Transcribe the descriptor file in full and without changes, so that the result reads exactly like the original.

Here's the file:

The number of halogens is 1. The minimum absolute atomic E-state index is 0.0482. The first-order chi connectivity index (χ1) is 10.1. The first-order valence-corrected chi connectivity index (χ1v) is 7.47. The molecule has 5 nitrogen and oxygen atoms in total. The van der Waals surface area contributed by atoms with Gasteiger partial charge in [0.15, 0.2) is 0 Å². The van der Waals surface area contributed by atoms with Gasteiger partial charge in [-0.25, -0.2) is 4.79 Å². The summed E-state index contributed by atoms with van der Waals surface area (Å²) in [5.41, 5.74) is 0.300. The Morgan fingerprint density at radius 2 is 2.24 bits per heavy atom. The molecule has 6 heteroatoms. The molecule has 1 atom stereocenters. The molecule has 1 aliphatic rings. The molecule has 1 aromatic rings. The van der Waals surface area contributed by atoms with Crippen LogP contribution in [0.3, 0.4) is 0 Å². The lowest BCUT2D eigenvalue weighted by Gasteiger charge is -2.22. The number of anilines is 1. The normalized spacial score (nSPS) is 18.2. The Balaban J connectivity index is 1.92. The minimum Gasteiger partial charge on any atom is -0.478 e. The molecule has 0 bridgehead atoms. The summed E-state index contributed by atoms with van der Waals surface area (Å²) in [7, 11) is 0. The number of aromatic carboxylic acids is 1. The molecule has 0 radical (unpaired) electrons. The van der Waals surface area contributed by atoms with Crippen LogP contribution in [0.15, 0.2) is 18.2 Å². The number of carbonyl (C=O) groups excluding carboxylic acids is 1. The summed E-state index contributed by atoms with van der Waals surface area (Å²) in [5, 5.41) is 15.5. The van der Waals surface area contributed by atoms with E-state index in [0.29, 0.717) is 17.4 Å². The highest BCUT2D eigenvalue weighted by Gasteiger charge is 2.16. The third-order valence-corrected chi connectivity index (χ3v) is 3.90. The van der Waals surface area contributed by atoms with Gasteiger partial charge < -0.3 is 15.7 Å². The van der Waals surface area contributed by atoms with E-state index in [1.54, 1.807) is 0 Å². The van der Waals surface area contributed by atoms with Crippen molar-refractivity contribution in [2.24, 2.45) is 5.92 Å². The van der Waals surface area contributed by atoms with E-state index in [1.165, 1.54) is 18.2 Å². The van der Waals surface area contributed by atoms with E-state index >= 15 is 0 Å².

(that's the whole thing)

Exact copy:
The number of halogens is 1. The minimum absolute atomic E-state index is 0.0482. The first-order chi connectivity index (χ1) is 10.1. The first-order valence-corrected chi connectivity index (χ1v) is 7.47. The molecule has 5 nitrogen and oxygen atoms in total. The van der Waals surface area contributed by atoms with Gasteiger partial charge in [0.15, 0.2) is 0 Å². The van der Waals surface area contributed by atoms with Gasteiger partial charge in [-0.25, -0.2) is 4.79 Å². The summed E-state index contributed by atoms with van der Waals surface area (Å²) in [5.41, 5.74) is 0.300. The Morgan fingerprint density at radius 2 is 2.24 bits per heavy atom. The molecule has 6 heteroatoms. The molecule has 1 atom stereocenters. The molecule has 1 aliphatic rings. The molecule has 1 aromatic rings. The van der Waals surface area contributed by atoms with Crippen LogP contribution in [0.3, 0.4) is 0 Å². The lowest BCUT2D eigenvalue weighted by Gasteiger charge is -2.22. The number of anilines is 1. The normalized spacial score (nSPS) is 18.2. The Balaban J connectivity index is 1.92. The minimum Gasteiger partial charge on any atom is -0.478 e. The molecule has 0 bridgehead atoms. The summed E-state index contributed by atoms with van der Waals surface area (Å²) in [7, 11) is 0. The number of aromatic carboxylic acids is 1. The molecule has 0 radical (unpaired) electrons. The van der Waals surface area contributed by atoms with Crippen LogP contribution in [0.15, 0.2) is 18.2 Å². The number of carbonyl (C=O) groups excluding carboxylic acids is 1. The summed E-state index contributed by atoms with van der Waals surface area (Å²) in [5, 5.41) is 15.5. The van der Waals surface area contributed by atoms with E-state index in [0.29, 0.717) is 17.4 Å². The highest BCUT2D eigenvalue weighted by Gasteiger charge is 2.16. The third-order valence-corrected chi connectivity index (χ3v) is 3.90. The van der Waals surface area contributed by atoms with Gasteiger partial charge < -0.3 is 15.7 Å². The van der Waals surface area contributed by atoms with E-state index in [1.54, 1.807) is 0 Å². The van der Waals surface area contributed by atoms with Crippen molar-refractivity contribution in [2.24, 2.45) is 5.92 Å². The van der Waals surface area contributed by atoms with E-state index in [1.165, 1.54) is 18.2 Å². The van der Waals surface area contributed by atoms with E-state index >= 15 is 0 Å².